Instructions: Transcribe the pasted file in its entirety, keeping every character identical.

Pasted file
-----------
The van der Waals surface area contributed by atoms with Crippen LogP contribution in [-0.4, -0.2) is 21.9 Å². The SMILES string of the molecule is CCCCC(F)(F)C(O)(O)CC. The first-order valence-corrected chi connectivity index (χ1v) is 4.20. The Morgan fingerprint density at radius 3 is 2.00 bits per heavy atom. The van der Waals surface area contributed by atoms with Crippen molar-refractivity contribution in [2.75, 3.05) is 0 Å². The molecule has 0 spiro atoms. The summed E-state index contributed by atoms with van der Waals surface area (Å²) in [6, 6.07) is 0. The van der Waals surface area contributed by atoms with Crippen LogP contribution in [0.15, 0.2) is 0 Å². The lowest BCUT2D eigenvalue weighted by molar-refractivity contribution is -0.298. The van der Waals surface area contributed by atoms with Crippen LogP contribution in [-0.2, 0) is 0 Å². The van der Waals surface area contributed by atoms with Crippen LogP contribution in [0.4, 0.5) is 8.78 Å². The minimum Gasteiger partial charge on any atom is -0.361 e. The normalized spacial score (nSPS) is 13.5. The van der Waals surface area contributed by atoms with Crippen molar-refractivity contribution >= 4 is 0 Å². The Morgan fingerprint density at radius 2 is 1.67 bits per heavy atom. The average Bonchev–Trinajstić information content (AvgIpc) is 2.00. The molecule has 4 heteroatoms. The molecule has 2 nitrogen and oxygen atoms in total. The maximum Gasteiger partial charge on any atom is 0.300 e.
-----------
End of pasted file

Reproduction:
The van der Waals surface area contributed by atoms with Crippen LogP contribution in [-0.4, -0.2) is 21.9 Å². The SMILES string of the molecule is CCCCC(F)(F)C(O)(O)CC. The first-order valence-corrected chi connectivity index (χ1v) is 4.20. The Morgan fingerprint density at radius 3 is 2.00 bits per heavy atom. The van der Waals surface area contributed by atoms with Crippen molar-refractivity contribution in [2.75, 3.05) is 0 Å². The molecule has 0 spiro atoms. The summed E-state index contributed by atoms with van der Waals surface area (Å²) in [6, 6.07) is 0. The van der Waals surface area contributed by atoms with Crippen LogP contribution in [0.15, 0.2) is 0 Å². The lowest BCUT2D eigenvalue weighted by molar-refractivity contribution is -0.298. The van der Waals surface area contributed by atoms with Crippen LogP contribution in [-0.2, 0) is 0 Å². The van der Waals surface area contributed by atoms with Crippen LogP contribution in [0.4, 0.5) is 8.78 Å². The minimum Gasteiger partial charge on any atom is -0.361 e. The normalized spacial score (nSPS) is 13.5. The van der Waals surface area contributed by atoms with Crippen molar-refractivity contribution >= 4 is 0 Å². The Morgan fingerprint density at radius 2 is 1.67 bits per heavy atom. The average Bonchev–Trinajstić information content (AvgIpc) is 2.00. The molecule has 4 heteroatoms. The molecule has 2 nitrogen and oxygen atoms in total. The maximum Gasteiger partial charge on any atom is 0.300 e.